Earlier this quarter, we had a significant public endorsement of our dense server strategy as Verizon announced a high performance public cloud that uses our SeaMicro technology and Opteron processor. We remain on track to introduce new, low-power X86 and 64-bit ARM processors next year and we believe we will offer the industry leading ARM-based servers. …
… Two years ago we were 90% to 95% of our business centered over PCs and we’ve launched the clear strategy to diversify our portfolio taking our IT — leadership IT and Graphics and CPU and taking it into adjacent segment where there is high growth for three, five, seven years and stickier opportunities.
We see that as an opportunity to drive 50% or more of our business over that time horizon. And if you look at the results in the third quarter, we are already seeing the benefits of that opportunity with over 30% of our revenue now coming from semi-custom and our embedded businesses.
We see it is an important business in PC, but its time is changing and the go-go era is over. We need to move and attack the new opportunities where the market is going, and that’s what we are doing.
Lisa Su – Senior Vice President and General Manager, Global Business Units:
We are fully top to bottom in 28 nanometer now across all of our products, and we are transitioning to both 20 nanometer and to FinFETs over the next couple of quarters in terms of designs. We will do 20 nanometer first, and then we will go to FinFETs. …
… game console semicustom product is a long life cycle product over five to seven years. Certainly when we look at cost reduction opportunities, one of the important ones is to move technology nodes. So we will in this timeframe certainly move from 28 nanometer to 20 nanometer and now the reason to do that is both for pure die cost savings as well as all the power savings that our customer benefits from. … so expect the cost to go down on a unit basis as we move to 20.
[Regarding] the SeaMicro business, we are very pleased with the pipeline that we have there. Verizon was the first major datacenter win that we can talk about publicly. We have been working that relationship for the last two years. So it’s actually nice to be able to talk about it. We do see it as a major opportunity that will give us revenue potential in 2014. And we continue to see a strong pipeline of opportunities with SeaMicro as more of the datacenter guys are looking at how to incorporate these dense servers into their new cloud infrastructures. …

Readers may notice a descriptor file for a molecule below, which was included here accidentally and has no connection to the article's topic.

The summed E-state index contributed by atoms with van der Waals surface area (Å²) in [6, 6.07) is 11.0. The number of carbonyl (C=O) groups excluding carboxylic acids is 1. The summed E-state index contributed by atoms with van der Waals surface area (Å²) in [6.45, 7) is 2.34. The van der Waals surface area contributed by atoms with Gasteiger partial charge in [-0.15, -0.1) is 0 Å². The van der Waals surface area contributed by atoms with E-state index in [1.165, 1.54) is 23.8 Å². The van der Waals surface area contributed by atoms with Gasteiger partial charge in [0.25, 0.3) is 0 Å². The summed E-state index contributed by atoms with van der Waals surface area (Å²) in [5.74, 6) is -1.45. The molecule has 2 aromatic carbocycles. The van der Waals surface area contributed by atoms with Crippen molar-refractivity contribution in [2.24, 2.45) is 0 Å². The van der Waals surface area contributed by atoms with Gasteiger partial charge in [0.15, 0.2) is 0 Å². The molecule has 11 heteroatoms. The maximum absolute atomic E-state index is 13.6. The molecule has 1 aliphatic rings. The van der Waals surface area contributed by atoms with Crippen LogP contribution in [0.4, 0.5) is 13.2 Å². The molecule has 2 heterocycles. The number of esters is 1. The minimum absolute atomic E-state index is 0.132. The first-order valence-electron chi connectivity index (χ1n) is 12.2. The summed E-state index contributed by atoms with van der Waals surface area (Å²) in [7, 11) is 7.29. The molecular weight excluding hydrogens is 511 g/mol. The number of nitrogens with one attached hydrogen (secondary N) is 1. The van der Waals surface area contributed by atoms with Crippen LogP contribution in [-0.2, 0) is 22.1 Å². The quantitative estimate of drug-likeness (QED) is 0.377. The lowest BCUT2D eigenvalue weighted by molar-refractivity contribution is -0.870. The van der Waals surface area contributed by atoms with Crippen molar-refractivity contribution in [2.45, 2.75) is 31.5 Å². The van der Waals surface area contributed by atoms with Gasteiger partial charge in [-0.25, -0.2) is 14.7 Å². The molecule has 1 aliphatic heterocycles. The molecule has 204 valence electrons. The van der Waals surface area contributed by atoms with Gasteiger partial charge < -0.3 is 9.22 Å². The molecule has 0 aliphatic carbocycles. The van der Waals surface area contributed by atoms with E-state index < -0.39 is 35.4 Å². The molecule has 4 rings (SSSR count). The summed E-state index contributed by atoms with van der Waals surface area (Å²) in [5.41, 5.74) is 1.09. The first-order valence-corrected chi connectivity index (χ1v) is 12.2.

… As I said the Verizon engagement has lasted over the past two years. So some of the initial deployments were with the Intel processors but we do have significant deployments with AMD Opteron as well. We do see the percentage of Opteron processors increasing because that’s what we’d like to do. …
We’re very excited about the server space. It’s a very good market. It’s a market where there is a lot of innovation and change. In terms of 64-bit ARM, you will see us sampling that product in the first quarter of 2014. That development is on schedule and we’re excited about that. All of the customer discussions have been very positive and then we will combine both the [?x86 and the?]64-bit ARM chip with our SeaMicro servers that will have full solution as well. You will see SeaMicro plus ARM in 2014.
So I think we view this combination of IP as really beneficial to accelerating the dense server market both on the chip side and then also on the solution side with the customer set.
Amazon’s James Hamilton: Why Innovation Wins [AMD SeaMicro YouTube channel, Nov 12, 2012] video which was included into the Headline News and Events section of Volume 1, December 2012 of The Wave Newsletter from AMD SeaMicro with the following intro:
James Hamilton, VP and Distinguished Engineer at Amazon called AMD’s co-announcement with ARM to develop 64-bit ARM technology-based processors “A great day for the server ecosystem.” Learn why and hear what James had to say about what this means for customers and the broader server industry.
AMD Changes Compute Landscape as the First to Bridge Both x86 and ARM Processors for the Data Center [press release, Oct 29, 2012]
Company to Complement x86-based Offerings with New Processors Based on ARM 64-bit Technology, Starting with Server Market
SUNNYVALE, Calif. —10/29/2012
In a bold strategic move, AMD (NYSE: AMD) announced that it will design 64-bit ARM® technology-based processors in addition to its x86 processors for multiple markets, starting with cloud and data center servers. AMD’s first ARM technology-based processor will be a highly-integrated, 64-bit multicore System-on-a-Chip (SoC) optimized for the dense, energy-efficient servers that now dominate the largest data centers and power the modern computing experience. The first ARM technology-based AMD Opteron™ processor is targeted for production in 2014 and will integrate the AMD SeaMicro Freedom™ supercompute fabric, the industry’s premier high-performance fabric.